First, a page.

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Brazil's President Is One Step Closer To Being Impeached


We've been looking up some basic facts about Brazil.


It has the largest land mass of any South American country.

INSKEEP: It has the largest population, about 200 million.

MONTAGNE: Its economy is huge, bigger than India or Russia.

INSKEEP: So it's a big deal that Brazil's president, Dilma Rousseff, is one step closer to being impeached. NPR's Lourdes Garcia-Navarro reports a congressional committee voted for that.


LOURDES GARCIA-NAVARRO, BYLINE: It was an acrimonious unruly debate. At one point on live television, rival congressmen tried to drown each other out, some shouting, no to the coup.


GARCIA-NAVARRO: Others yelling, out Dilma.


GARCIA-NAVARRO: The case against President Rousseff is considered legally insubstantial by many analysts. She's accused of juggling federal accounts to make the economy seem better than it was before her re-election in 2014. Her supporters say the attempt to oust a democratically elected leader is a coup. They point to the fact that many of the lawmakers judging her are implicated in corruption scandals themselves. The opposition say she's ruined the economy, and they've been emboldened by polls that show a majority of the country wants to see her removed from office.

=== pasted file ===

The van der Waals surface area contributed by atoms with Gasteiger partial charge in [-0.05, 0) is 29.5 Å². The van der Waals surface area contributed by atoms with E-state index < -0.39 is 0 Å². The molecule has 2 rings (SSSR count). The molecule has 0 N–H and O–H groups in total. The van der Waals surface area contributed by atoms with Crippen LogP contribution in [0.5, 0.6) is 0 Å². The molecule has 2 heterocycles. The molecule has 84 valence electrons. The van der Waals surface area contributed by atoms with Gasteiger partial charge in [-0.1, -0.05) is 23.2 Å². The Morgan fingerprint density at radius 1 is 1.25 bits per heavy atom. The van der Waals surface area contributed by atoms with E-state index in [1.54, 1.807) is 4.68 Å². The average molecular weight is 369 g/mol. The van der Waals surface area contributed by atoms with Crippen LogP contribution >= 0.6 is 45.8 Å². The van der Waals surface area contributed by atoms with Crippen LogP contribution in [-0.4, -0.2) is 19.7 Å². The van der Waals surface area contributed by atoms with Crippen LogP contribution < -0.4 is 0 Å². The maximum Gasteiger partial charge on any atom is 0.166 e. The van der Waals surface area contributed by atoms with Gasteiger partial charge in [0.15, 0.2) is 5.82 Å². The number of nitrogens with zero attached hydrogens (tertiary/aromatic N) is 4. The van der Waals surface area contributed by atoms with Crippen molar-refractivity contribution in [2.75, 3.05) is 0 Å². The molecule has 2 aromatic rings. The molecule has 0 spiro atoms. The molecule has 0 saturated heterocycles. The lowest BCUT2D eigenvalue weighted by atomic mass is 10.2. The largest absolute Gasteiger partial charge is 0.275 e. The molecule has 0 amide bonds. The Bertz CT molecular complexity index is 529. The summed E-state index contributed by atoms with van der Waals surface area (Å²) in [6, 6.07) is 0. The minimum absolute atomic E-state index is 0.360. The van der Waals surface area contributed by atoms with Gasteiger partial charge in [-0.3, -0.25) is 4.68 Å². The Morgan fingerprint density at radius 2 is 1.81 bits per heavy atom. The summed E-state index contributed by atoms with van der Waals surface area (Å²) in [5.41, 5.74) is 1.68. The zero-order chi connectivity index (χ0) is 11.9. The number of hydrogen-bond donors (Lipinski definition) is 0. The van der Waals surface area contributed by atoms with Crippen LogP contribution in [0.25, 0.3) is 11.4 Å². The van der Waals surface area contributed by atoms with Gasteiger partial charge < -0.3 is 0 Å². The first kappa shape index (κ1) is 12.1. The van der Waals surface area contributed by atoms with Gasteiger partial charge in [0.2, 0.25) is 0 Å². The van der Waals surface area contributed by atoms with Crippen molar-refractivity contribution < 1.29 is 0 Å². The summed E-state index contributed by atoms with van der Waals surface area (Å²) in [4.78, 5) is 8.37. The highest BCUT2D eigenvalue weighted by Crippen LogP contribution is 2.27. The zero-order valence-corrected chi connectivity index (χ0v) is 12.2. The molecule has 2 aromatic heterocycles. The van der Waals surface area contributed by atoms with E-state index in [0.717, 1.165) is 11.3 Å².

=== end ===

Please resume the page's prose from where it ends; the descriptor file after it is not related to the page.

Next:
GARCIA-NAVARRO: After hours of heated exchanges, which saw the chairman of the committee repeatedly pleading for calm, it came to a chaotic vote.


GARCIA-NAVARRO: It was a resounding defeat for the government that went worse than expected, 38-27. The committee's decision is nonbinding, and now the impeachment process heads to a full vote in the lower house of Congress, where it needs two-thirds to pass. Thiago de Aragao is a political analyst with Arko Group, a consultancy firm. He spoke from Brazilia, the capital, via Skype. He says things are unpredictable, but...

THIAGO DE ARAGAO: Right now it's slightly harder for the governments to reverse the pro-impeachment atmosphere in the House of Representatives than the other way around.

GARCIA-NAVARRO: He says even if the current president is impeached, the turmoil here will continue.

DE ARAGAO: The impeachment happening or not will not solve the division that we have in the country today.

GARCIA-NAVARRO: The battle for power, he says, is far from over. Lourdes Garcia-Navarro, NPR News, Rio de Janeiro. Transcript provided by NPR, Copyright NPR.

Lulu Garcia-Navarro is the host of Weekend Edition Sunday and one of the hosts of NPR's morning news podcast Up First. She is infamous in the IT department of NPR for losing laptops to bullets, hurricanes, and bomb blasts.